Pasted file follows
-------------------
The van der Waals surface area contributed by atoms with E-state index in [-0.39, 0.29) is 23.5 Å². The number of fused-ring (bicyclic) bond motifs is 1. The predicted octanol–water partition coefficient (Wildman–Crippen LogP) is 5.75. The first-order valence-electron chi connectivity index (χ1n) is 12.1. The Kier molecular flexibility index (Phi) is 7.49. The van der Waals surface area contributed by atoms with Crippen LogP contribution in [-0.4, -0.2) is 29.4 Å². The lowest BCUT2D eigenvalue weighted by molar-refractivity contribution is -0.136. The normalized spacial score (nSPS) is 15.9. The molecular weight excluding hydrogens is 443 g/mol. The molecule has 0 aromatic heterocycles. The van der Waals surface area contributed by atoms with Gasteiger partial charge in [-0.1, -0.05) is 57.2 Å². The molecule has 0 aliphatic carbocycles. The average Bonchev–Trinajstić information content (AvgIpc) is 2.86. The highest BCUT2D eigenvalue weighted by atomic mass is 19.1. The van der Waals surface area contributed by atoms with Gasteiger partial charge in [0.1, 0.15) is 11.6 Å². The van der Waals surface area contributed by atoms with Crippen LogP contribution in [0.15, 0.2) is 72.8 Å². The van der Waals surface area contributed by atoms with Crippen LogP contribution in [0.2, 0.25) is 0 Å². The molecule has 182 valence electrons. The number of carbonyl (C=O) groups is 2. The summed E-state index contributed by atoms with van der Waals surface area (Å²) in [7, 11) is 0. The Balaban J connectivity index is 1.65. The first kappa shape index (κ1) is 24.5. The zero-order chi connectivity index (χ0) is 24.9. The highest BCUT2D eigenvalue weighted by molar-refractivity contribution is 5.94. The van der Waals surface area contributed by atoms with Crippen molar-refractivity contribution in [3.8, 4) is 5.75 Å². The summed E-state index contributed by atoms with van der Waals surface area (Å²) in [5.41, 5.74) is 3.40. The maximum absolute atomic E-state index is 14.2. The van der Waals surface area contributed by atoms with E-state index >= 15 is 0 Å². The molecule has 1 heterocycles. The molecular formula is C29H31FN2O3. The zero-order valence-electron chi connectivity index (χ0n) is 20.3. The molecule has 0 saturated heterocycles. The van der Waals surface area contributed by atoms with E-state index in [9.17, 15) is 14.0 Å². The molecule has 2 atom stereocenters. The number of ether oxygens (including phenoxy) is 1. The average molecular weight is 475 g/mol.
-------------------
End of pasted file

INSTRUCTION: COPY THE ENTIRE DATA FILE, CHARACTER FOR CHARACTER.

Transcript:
The van der Waals surface area contributed by atoms with E-state index in [-0.39, 0.29) is 23.5 Å². The number of fused-ring (bicyclic) bond motifs is 1. The predicted octanol–water partition coefficient (Wildman–Crippen LogP) is 5.75. The first-order valence-electron chi connectivity index (χ1n) is 12.1. The Kier molecular flexibility index (Phi) is 7.49. The van der Waals surface area contributed by atoms with Crippen LogP contribution in [-0.4, -0.2) is 29.4 Å². The lowest BCUT2D eigenvalue weighted by molar-refractivity contribution is -0.136. The normalized spacial score (nSPS) is 15.9. The molecular weight excluding hydrogens is 443 g/mol. The molecule has 0 aromatic heterocycles. The van der Waals surface area contributed by atoms with Gasteiger partial charge in [-0.1, -0.05) is 57.2 Å². The molecule has 0 aliphatic carbocycles. The average Bonchev–Trinajstić information content (AvgIpc) is 2.86. The highest BCUT2D eigenvalue weighted by atomic mass is 19.1. The van der Waals surface area contributed by atoms with Gasteiger partial charge in [0.1, 0.15) is 11.6 Å². The van der Waals surface area contributed by atoms with Crippen LogP contribution in [0.15, 0.2) is 72.8 Å². The van der Waals surface area contributed by atoms with Crippen LogP contribution in [0.2, 0.25) is 0 Å². The molecule has 182 valence electrons. The number of carbonyl (C=O) groups is 2. The summed E-state index contributed by atoms with van der Waals surface area (Å²) in [7, 11) is 0. The Balaban J connectivity index is 1.65. The first kappa shape index (κ1) is 24.5. The zero-order chi connectivity index (χ0) is 24.9. The highest BCUT2D eigenvalue weighted by molar-refractivity contribution is 5.94. The van der Waals surface area contributed by atoms with Crippen molar-refractivity contribution in [3.8, 4) is 5.75 Å². The summed E-state index contributed by atoms with van der Waals surface area (Å²) in [5.41, 5.74) is 3.40. The maximum absolute atomic E-state index is 14.2. The van der Waals surface area contributed by atoms with E-state index >= 15 is 0 Å². The molecule has 1 heterocycles. The molecular formula is C29H31FN2O3. The zero-order valence-electron chi connectivity index (χ0n) is 20.3. The molecule has 0 saturated heterocycles. The van der Waals surface area contributed by atoms with E-state index in [9.17, 15) is 14.0 Å². The molecule has 2 atom stereocenters. The number of ether oxygens (including phenoxy) is 1. The average molecular weight is 475 g/mol.